Charts of the Day: Pandemic Brings Chinese Luxury Shoppers Back Home
While 2020 is a year most luxury brands would rather forget, one of the few relatively bright spots in the market has been China. Much of the consumer world that buys brands like Gucci and Coach has remained in some state of lockdown for most of the year as local governments try to halt the spread of the Covid-19 pandemic.
But China has been one of the few major exceptions, with most stores open under nearly normal conditions in the second half of the year as the country bought its outbreak under control. Not surprisingly, even the wave of second-half buying wasn’t enough to salvage the year as Chinese mainland consumers are expected to spend about a third less on luxury goods this year than they did in 2019, according to new report by Bain & Co. and the luxury division of e-commerce giant Alibaba Group Holding Ltd.
One of the biggest trends for the year was a major shift in where mainlanders buy their luxury goods, as international travel ground to a near standstill starting in March and April. Before the pandemic, Chinese did about two-thirds of their luxury goods shopping abroad to take advantage of lower prices. But that proportion flip-flopped under Covid-19.
“The domestic sale of luxury goods in China recovered strongly in the wake of early Covid-19 lockdowns,” Bain said in its report. “A decrease in global travel prompted Chinese consumers to make their luxury purchases nationally rather than in international bargain hubs.”
China’s early recovery also helped to boost its overall share of the global luxury market, and many of the world’s top brands have pointed to the country as one of the few bright spots in their most recent earnings reports. Bain forecast that China’s share of the global luxury market nearly doubled to 20% this year from 11% in 2019, though it also pointed out that the overall global luxury market is expected to shrink 23% this year.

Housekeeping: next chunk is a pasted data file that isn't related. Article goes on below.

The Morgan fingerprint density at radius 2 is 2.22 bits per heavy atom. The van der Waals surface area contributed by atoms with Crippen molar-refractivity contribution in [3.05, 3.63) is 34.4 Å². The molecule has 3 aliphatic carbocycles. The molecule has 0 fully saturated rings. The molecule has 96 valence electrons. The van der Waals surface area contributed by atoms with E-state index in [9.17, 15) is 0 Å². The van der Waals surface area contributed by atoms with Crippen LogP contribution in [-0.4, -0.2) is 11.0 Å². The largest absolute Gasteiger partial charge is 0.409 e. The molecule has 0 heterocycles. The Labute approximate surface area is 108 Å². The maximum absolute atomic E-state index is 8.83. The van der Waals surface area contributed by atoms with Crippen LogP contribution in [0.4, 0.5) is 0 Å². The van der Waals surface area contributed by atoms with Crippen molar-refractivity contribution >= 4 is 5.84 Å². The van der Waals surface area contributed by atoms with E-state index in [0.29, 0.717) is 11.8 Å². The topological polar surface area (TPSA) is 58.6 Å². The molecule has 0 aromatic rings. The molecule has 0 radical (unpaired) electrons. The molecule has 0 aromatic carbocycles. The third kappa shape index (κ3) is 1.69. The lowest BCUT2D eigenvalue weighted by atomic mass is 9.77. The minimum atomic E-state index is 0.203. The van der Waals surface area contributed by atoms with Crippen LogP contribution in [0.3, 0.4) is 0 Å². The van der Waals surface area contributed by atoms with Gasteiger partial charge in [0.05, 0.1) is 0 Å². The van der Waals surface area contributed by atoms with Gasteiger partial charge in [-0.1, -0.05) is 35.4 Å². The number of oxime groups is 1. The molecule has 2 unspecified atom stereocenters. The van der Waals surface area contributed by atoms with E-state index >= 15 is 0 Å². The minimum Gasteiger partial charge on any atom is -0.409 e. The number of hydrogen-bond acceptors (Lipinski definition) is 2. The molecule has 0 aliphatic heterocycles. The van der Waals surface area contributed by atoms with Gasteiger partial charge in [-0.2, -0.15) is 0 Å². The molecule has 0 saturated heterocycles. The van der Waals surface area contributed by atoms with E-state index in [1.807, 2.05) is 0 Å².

“This year, our research … indicates that four engines powered China’s luxury goods market in 2020,” the report said. “These forces are further repatriation, millennial and Gen Z shoppers, continuing digitalization and the Hainan island duty-free stores — a new factor with a key role in this year’s growth.”
That final factor refers to China’s efforts this year to transform its southern Hainan Island into a vacation paradise by adding duty-free shopping to its list of attractions, complementing its famous beaches. In July, China unveiled a master plan to develop Hainan over the next 15 years and make it an “internationally influential, high-level” port by 2050. Shortly after that, it rolled out a new policy allowing visitors to purchase more duty-free products with fewer limits.
Contact reporter Yang Ge (firstname.lastname@example.org)
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